Revolution (2012) – Episode 1: “Pilot” – Written by Eric Kripke; Directed by Jon Favreau.
Guest Review by Eric Woodard
Overlord’s Note: I haven’t had time to watch, let alone write about, NBC’s new JJ Abrams show, REVOLUTION, but one of Atomic Anxiety’s frequent commentators, Eric Woodard, had plenty to say about the show over on Facebook and he’s graciously allowed me to re-post his thoughts here.
All right, I can’t not say something about this damn show. I’ve been trying, but it’s just eating away at my brain and I have to get this out of my system.
I watched the pilot of NBCs new JJ Abrams work, REVOLUTION, the other night and I wish I could turn back time and turn off the TV instead. For those who give two shits about such things, ahead be spoilers. You have been warned.
I can’t for the life of me understand why the show is getting such glowing reviews. The acting was, at best, average. The overall premise, a world which has suffered a massive technology rollback, isn’t anything new. And the way they did it… Ugh. That will be what really kicks this rant into high gear. As an educated human being, I found far, far too many plot holes and nonsense in this pile of Hunger Games meets Jericho mash-up to continue suspending disbelief even a tiny bit. Let me delve into a few of them here, again, just to get it off my chest:
- If something mysteriously ‘turned off’ all the electricity in the world, as well as the ability to draw current from a battery (something which has worked since ancient Babylonians used crude batteries to electroplate ceremonial items, and something you can do by sticking wires into a friggin potato) why are we not all dead? Our brains work on electrical impulses, and it’s an electrical impulse that keeps our heart pumping in rhythm.
- Can electricity no longer be generated by spinning a magnet around coiled conductive metal? Is this why no power plant works anymore? Wouldn’t this imply a fundamental breakdown of electromagnetism on a scale that would have destroyed … the universe? At the very least it would have some rather bleak implications for our survival on earth.
- We see that oxidation reactions still work. Fires burn all over the place. Oil and gunpowder still combust. Why are there no powered vehicles? Earth shouldn’t have been dragged back to the Dark Ages of feudal Europe here… We made it well into the 1800s before electricity was ‘a thing’, and still managed to build a continent-spanning nation, and trans-continental railroad.
- Where are all the steam engines? Even if you say that all the people who knew how to build them (or read about how to build them in books) died at the moment of the blackout there were still thousands of working steam engines, including steam locomotives and steam powered riverboats sitting around. If fire still works, then it should still boil water. If water still boils, then steam power still works. Steam engines drove the factories of the industrial revolution…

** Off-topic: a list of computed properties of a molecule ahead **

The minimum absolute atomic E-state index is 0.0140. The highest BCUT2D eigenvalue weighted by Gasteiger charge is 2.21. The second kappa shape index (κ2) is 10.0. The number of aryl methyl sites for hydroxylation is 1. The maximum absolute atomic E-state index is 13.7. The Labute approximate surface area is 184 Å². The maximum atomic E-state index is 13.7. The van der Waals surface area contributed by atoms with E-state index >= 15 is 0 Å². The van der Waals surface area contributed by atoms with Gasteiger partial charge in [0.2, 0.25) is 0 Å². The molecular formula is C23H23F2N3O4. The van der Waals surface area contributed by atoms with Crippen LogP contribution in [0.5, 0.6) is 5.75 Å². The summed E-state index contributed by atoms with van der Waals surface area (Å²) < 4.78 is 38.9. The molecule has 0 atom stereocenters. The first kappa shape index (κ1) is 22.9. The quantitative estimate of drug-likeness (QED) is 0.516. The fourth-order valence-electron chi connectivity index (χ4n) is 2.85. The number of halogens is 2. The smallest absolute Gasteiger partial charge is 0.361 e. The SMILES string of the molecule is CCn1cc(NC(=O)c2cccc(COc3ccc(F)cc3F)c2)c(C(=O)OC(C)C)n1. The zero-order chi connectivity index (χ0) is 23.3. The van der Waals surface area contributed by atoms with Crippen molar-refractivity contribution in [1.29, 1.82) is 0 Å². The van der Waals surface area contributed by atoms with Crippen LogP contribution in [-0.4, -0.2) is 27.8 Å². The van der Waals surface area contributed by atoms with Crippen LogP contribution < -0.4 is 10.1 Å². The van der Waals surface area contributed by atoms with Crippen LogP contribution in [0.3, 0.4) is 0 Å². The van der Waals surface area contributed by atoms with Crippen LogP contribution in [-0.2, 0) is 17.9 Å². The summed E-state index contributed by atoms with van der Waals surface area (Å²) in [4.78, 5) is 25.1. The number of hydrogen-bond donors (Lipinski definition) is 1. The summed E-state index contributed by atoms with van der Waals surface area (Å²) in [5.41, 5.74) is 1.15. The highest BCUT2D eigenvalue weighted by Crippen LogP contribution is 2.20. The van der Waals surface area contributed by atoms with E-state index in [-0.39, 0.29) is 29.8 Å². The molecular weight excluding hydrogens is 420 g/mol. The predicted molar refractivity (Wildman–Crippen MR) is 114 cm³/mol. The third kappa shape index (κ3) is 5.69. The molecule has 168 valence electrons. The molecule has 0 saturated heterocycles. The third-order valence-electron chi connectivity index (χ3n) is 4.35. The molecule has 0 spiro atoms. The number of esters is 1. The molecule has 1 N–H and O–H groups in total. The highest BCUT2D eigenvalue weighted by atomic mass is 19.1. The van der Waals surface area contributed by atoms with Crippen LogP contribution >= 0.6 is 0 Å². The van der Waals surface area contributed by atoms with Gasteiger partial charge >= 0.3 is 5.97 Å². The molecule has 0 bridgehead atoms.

- At the moment of the blackout (which seemed to roll down the street in a nice, orderly wave, didn’t it?) every airplane we see just falls right out of the sky, straight down, as though grabbed by the hand of god and dropped. In addition to electricity, did the concepts of forward momentum and aerodynamics also stop momentarily? I understand that modern aircraft rely heavily on electronic systems to stay aloft, but even without them simple Newtonian physics dictates that if they were traveling several hundred miles per hour pre-blackout, they would continue along in their direction of travel afterward as well. If they’re going to crash land, it would be in a forward direction.
- Why in the hell were the militia men using colonial-era muzzle-loading muskets? It’s been 15 years since the world went dark. The one thing this country shouldn’t have run out of in that time is modern firearms. And even if you assume that everyone went crazy and used all the bullets in the first few months, you can still pick up the shell casings and reload them with fresh powder and slugs. Realistically though, there should be millions of rounds of ammo available to a small local army, as well as ample modern weapons platforms to use them with.